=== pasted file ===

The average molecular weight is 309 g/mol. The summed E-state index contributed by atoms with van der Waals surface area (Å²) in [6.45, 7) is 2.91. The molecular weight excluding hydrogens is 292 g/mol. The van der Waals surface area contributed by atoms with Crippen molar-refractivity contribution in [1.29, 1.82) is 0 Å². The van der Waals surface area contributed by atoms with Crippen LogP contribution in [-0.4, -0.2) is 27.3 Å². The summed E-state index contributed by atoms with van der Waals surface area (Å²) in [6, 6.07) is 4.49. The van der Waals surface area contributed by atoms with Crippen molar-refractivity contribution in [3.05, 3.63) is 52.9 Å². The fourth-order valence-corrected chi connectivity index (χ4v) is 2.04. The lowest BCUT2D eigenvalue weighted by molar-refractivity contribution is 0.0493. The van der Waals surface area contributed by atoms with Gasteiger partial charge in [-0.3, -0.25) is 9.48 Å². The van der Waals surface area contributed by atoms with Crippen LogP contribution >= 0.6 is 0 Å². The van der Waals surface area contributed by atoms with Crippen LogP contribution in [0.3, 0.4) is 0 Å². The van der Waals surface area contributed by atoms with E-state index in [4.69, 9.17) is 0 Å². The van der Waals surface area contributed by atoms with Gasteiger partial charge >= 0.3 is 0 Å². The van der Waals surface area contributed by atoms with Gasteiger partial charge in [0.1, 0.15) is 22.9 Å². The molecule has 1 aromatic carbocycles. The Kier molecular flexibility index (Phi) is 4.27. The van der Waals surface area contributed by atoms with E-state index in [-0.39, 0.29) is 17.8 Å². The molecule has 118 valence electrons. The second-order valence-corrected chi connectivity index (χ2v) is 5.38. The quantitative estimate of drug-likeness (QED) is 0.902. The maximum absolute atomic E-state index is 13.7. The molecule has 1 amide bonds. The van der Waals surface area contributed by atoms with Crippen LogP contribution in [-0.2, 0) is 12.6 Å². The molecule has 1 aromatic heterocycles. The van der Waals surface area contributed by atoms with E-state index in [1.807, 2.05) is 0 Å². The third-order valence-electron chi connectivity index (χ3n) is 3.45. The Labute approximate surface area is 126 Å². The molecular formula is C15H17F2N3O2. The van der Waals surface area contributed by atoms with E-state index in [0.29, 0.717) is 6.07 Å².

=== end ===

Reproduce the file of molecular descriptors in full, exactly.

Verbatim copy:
The average molecular weight is 309 g/mol. The summed E-state index contributed by atoms with van der Waals surface area (Å²) in [6.45, 7) is 2.91. The molecular weight excluding hydrogens is 292 g/mol. The van der Waals surface area contributed by atoms with Crippen molar-refractivity contribution in [1.29, 1.82) is 0 Å². The van der Waals surface area contributed by atoms with Crippen LogP contribution in [-0.4, -0.2) is 27.3 Å². The summed E-state index contributed by atoms with van der Waals surface area (Å²) in [6, 6.07) is 4.49. The van der Waals surface area contributed by atoms with Crippen molar-refractivity contribution in [3.05, 3.63) is 52.9 Å². The fourth-order valence-corrected chi connectivity index (χ4v) is 2.04. The lowest BCUT2D eigenvalue weighted by molar-refractivity contribution is 0.0493. The van der Waals surface area contributed by atoms with Gasteiger partial charge in [-0.3, -0.25) is 9.48 Å². The van der Waals surface area contributed by atoms with Crippen LogP contribution >= 0.6 is 0 Å². The van der Waals surface area contributed by atoms with Crippen LogP contribution in [0.3, 0.4) is 0 Å². The van der Waals surface area contributed by atoms with E-state index in [4.69, 9.17) is 0 Å². The van der Waals surface area contributed by atoms with Gasteiger partial charge >= 0.3 is 0 Å². The van der Waals surface area contributed by atoms with Gasteiger partial charge in [0.1, 0.15) is 22.9 Å². The molecule has 1 aromatic carbocycles. The Kier molecular flexibility index (Phi) is 4.27. The van der Waals surface area contributed by atoms with E-state index in [-0.39, 0.29) is 17.8 Å². The molecule has 118 valence electrons. The second-order valence-corrected chi connectivity index (χ2v) is 5.38. The quantitative estimate of drug-likeness (QED) is 0.902. The maximum absolute atomic E-state index is 13.7. The molecule has 1 amide bonds. The van der Waals surface area contributed by atoms with Crippen LogP contribution in [-0.2, 0) is 12.6 Å². The molecule has 1 aromatic heterocycles. The van der Waals surface area contributed by atoms with E-state index in [1.807, 2.05) is 0 Å². The third-order valence-electron chi connectivity index (χ3n) is 3.45. The Labute approximate surface area is 126 Å². The molecular formula is C15H17F2N3O2. The van der Waals surface area contributed by atoms with E-state index in [0.29, 0.717) is 6.07 Å².